COB is considered by many to be his best work. After their debut release COB would play the Royal Festival Hall supporting Clive’s old flatmate Bert Jansch. Further highlights followed including Cambridge Folk Festival. Their big break came in ’72. They released two further albums: Moyshe McStiff and the Tartan Lancers of the Sacred Heart (1972), the latter apparently named after an off-license in Putney. 1972 was also the year that saw them tour with Pentangle on which they were also reunited with Wizz Jones…they appeared to be on a roll.
Following this a promising residency at the Half Moon in Putney in ’73 started out small and just grew although it turned out this just wasn’t enough to sustain the band which then broke up in ’73.
One thing which seems very clear from reading about Clive is that he had no big ambition to become famous. That wasn’t quite the end of COB as in 1978 a solo album called Just Me was released on German label Autogram.
Clive went to live in Brittany although he returned to recording music in the early 1990s with a new fervor. Noted releases include a bluegrass album Charlie Goes West as well as a cassette only compilation House of Images. One of the highlights of this period was being reunited with Robin Williamson and together they recorded At the Pure Fountain in Cardiff in 1999.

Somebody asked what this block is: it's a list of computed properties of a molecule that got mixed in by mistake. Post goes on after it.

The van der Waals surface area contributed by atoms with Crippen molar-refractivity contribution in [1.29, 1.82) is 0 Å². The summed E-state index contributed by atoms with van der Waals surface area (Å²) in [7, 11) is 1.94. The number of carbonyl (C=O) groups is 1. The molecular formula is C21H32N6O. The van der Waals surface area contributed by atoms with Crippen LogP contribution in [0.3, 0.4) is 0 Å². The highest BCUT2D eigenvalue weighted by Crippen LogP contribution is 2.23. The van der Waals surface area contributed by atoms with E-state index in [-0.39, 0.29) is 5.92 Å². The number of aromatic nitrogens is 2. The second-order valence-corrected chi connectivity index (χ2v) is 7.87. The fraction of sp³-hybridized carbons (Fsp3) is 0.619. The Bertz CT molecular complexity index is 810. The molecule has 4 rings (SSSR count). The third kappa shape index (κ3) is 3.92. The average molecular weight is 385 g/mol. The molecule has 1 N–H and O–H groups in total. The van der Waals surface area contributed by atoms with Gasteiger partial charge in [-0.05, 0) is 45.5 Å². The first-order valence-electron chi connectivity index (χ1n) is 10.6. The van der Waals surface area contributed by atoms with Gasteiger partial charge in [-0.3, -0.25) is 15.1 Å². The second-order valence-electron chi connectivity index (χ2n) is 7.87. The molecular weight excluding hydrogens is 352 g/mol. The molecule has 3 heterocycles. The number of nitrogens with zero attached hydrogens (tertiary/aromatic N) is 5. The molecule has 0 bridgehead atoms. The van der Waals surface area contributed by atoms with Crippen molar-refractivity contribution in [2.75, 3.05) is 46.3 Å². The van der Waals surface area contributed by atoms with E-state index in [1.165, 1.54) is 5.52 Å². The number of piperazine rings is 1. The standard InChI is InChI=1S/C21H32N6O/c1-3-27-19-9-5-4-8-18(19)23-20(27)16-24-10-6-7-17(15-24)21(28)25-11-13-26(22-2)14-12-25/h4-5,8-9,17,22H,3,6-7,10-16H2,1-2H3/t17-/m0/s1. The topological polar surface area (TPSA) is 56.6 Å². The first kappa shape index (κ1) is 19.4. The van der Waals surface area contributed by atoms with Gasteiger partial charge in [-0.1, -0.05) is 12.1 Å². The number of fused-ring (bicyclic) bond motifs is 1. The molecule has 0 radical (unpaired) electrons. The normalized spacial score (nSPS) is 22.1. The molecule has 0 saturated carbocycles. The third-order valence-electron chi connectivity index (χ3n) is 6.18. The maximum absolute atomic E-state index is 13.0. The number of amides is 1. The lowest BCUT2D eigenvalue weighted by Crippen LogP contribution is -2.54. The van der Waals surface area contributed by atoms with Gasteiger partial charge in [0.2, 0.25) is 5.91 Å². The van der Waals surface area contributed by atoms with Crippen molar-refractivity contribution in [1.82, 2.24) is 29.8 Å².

As you can see from looking at Clive’s discography his love of music was far from over. After touring in the reformed ISB he also went on to release a new album, All Roads Lead To Land in 2004, and then toured as a duo with Lawson Dando in 2007 around the South West. He even purchased a set of Scottish Highland pipes which possibly never saw a public performance in his hands.
After moving back to Cornwall in 2007 he recorded another album after teaming up with former “Stockroom 5” and “Temple Creatures” member Tim Wellard to produce a new album, The Land of No Return in 2008. This album led to the formation of The Clive Palmer Band, who toured between 2008 and 2011 and produced another two albums, Along The Enchanted Way and Live at the Acorn in 2011.
At the tail of Hood’s Empty Pocket Blues he quotes Clive saying ‘I just want to play with friends and have a relaxed, easy time. See what comes along – like fishing, I suppose!’
He certainly crammed a lot into a great life. He is survived by his wife, Gina.
Clive Palmer: 13 May 1943 – 23 November 2014
Highly recommended reading: Empty Pocket Blues: The Life and Music of Clive Palmer by Grahame Hood and Folk in Cornwall by Rupert White.